- The Loonie’s value has stayed stubbornly high versus the Greenback for some time now and the BoC has repeatedly expressed concern about the “competitiveness challenges” that this has created for our exporters. Then, very recently, the Loonie began to fall, trading down to 75 cents versus the Greenback by last Friday and bringing our beleaguered exporters some much needed relief. If the BoC raises its policy rate at its next meeting on July 11, the Loonie’s recent fall may reverse (and while the BoC likes to say that it doesn’t account for currency fluctuations when making policy decisions, experienced market watchers know better). On a related note, while it is true that a weaker Loonie will itself be inflationary because it will increase the costs of our imports, the BoC has typically looked through this temporary impact.
While the points made above support the BoC holding off on a rate increase at its next meeting, the Bank’s primary mandate is to keep inflation “low, stable and predictable” and it won’t hesitate to raise its policy rate if it becomes concerned about significantly rising inflationary pressures. On that note, our overall inflation, as measured by the Consumer Price Index (CPI), has been slightly above its 2% target since February, and the three key inflation sub measures that the Bank relies on have been right around their 2% targets since the start of 2018.
Not surprisingly, the BoC’s policy-rate language has become more hawkish over that period. And as the Bank’s concerns about rising inflation have increased, so too has the importance of new inflation data.
To that end, last Friday Statistics Canada released our latest inflation statistics for May, and we learned that our overall CPI rose by 2.2% on a year-over-year basis last month, well below the 2.6% that the economist consensus had forecast. (Our month-over-month increase came in at 0.1%, which was also well below the consensus forecast of .04%.) Meanwhile, each of the BoC’s three key inflation sub measures stayed flat or declined (each now stands at 1.9%), and core inflation, which strips out more volatile price inputs like food and energy, fell from 1.5% in April to 1.3%.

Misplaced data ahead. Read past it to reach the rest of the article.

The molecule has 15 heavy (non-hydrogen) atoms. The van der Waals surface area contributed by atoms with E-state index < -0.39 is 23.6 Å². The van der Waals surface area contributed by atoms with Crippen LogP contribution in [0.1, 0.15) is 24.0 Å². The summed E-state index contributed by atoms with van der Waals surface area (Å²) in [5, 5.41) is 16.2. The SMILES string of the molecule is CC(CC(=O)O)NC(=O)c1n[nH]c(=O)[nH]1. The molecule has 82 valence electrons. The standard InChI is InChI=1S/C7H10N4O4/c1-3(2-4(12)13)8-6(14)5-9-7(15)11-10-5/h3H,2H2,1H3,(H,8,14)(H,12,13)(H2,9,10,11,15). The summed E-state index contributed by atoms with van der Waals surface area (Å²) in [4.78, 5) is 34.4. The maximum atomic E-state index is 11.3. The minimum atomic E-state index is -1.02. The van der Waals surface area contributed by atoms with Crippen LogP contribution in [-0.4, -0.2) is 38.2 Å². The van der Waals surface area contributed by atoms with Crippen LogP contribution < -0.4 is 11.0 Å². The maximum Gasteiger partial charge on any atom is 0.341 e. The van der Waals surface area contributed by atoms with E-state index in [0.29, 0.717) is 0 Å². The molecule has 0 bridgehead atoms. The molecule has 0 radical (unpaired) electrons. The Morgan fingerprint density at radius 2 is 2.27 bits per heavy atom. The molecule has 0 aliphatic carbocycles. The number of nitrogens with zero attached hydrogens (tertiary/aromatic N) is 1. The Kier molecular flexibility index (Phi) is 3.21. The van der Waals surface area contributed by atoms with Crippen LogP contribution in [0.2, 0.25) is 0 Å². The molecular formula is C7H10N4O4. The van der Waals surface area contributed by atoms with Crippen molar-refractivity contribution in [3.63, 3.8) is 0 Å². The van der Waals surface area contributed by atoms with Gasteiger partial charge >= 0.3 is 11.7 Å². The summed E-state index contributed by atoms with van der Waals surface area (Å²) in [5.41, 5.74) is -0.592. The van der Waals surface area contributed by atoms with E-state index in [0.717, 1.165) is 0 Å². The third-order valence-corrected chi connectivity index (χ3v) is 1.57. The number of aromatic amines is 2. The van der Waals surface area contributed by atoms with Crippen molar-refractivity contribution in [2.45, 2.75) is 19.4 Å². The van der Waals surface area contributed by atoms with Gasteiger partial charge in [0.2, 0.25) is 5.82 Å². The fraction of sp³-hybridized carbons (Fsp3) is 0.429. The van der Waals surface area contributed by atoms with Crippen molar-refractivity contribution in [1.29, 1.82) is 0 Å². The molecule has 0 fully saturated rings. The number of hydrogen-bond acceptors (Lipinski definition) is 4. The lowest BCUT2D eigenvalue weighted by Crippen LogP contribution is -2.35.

If rising inflationary pressures were on the verge of forcing the BoC to raise its policy rate when other economic measures, along with rising trade uncertainty, were making it less inclined to do so, the latest inflation data may have altered that balance. The Bank is more likely to exercise caution (and restraint) if it believes that inflationary pressures are moderating on their own now and especially when other data corroborate that conclusion (as I believe they do).
The bond futures market seems to share that view. Globe and Mail writer David Parkinson recently noted that overnight index swaps have moved the odds of a BoC rate increase in July from 80% down to 50%.
The Bottom Line: The BoC’s plan to raise its policy rate at its next meeting in July has been undermined by U.S. President Trump’s trade-war antics and by our weakening economic data. Those developments may cause the BoC to adopt a more cautious approach, which it can better afford now that household debt accumulation is slowing, and most importantly, if it believes that inflationary pressures are levelling off. Those underlying factors may only delay our next rate hike until the fall, but they also decrease the likelihood that we will see multiple rate increases on the near horizon, and that should give some comfort to variable-rate borrowers.